Tip: The appointment itself should take place in daylight, because aspects such as the condition of the roof and facade are difficult to assess at dusk or in the evening. If possible, you should visit the property several times at different times of day – because not only the lighting conditions will vary, but also other elements such as the noise level (e.g. due to commuter traffic).

Even before the actual viewing, you should establish whether the existing infrastructure fits your own life. You should also take a close look at the local area before the appointment. This will give you an idea of the surroundings and the location of the property in advance.

Step 5: View the property

The most difficult part of a viewing is paying attention to several things at once: the atmosphere, room layout and equipment, as well as any damage or renovation requirements. And don’t forget the cellar and the attic. You should pay special attention to the condition of the heating and drinking water systems, windows, doors and facade. You should also obtain information on any renovation work that has already been carried out.

Asking about incidental expenses will help you to assess the energy condition of the house at an early stage: poor insulation of the roof or basement or an outdated heating system are factors that can lead to high renovation costs. It’s best to have an expert such as an appraiser accompany you to the viewing to assess the condition of the property.

Step 6: Determine the value of the property

If you decide to go ahead with the purchase, the question that quickly arises is: is the property worth the asking price? A professional real estate valuation will ensure clarity for all parties involved. A real estate valuation involves examining the house or apartment according to objective criteria in order to adequately determine the market value of the property.

An online real estate valuation is a good option for conveniently calculating the value of private single-family houses and apartments. This compares the desired property with thousands of others in the region and works out an average price. It takes into account criteria such as the macro-location (region, municipality, transport connections, etc.), and the micro-location (schools, type of street, orientation of the house, shopping facilities, etc.).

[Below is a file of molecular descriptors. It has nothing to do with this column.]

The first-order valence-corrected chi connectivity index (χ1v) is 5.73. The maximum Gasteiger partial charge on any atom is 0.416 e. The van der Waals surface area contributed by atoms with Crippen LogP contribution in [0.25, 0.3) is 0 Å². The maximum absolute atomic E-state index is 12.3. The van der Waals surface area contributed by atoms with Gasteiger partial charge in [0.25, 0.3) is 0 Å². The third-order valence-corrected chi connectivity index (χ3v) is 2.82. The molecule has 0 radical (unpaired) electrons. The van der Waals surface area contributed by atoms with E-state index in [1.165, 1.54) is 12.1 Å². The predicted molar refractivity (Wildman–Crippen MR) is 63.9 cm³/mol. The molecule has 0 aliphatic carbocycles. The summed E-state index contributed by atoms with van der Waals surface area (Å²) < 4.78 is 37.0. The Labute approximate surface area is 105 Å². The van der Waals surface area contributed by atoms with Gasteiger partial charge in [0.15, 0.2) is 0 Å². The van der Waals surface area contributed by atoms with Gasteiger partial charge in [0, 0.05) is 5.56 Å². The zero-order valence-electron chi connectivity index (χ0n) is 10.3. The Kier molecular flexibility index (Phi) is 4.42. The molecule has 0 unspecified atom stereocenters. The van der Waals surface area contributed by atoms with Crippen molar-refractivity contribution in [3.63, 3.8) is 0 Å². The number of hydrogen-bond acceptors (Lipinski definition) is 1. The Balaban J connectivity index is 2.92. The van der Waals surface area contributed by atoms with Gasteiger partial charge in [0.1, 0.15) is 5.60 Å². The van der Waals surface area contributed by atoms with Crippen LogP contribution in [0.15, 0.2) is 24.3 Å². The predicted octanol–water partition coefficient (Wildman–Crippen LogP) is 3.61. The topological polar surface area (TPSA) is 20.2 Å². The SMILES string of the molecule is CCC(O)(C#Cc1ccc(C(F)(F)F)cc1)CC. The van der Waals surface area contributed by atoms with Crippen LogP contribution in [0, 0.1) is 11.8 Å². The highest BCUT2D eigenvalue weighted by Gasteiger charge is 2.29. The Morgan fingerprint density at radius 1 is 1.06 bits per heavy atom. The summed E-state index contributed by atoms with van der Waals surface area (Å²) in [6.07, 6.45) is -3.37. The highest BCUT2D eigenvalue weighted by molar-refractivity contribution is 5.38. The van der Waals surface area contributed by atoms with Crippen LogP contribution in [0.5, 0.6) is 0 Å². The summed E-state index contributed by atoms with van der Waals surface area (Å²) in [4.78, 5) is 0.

Click here for the property assessment

In addition to these hedonic methods usually used in online real estate valuations, there are other real estate valuation methods.

Learn more about the different methods of real estate valuation here

Step 7: Clarify the financing

Have you found your dream property? With the mortgage calculator from UBS key4 mortgages, you can work out the right financing conditions – and immediately receive a free, non-binding offer. Once you’ve found the right mortgage, all the other steps on the way to financing the mortgage can be completed conveniently online here.

Click here for the mortgage calculator

It’s best to give the mortgage provider a comprehensive dossier about the property including the land register extract, plans, energy assessment and photos. This will allow them to determine the market value of the property for financing purposes. This valuation can also be very helpful for a future negotiation if there is a major difference between the bank’s estimate and the provider’s price. As well as providing documents concerning the desired property, you will also need to compile the applicant’s dossier and give details of your financial situation – excerpt from the debt enforcement office, leasing contracts and other documents.

Here you can obtain an overview of the documents to be submitted for the credit check.

Whether house or apartment

Here you’ll find the right mortgage offer for you.

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Step 8: Negotiate the price

Good arguments are needed to negotiate the price. If the house has been for sale for a while, the conditions could be right for negotiation. Basically, however, price negotiations require tact and sensitivity. At the end of the day, the seller is often in a better position due to the state of the real estate market. In the worst case scenario, another interested party will have their offer accepted for your dream house.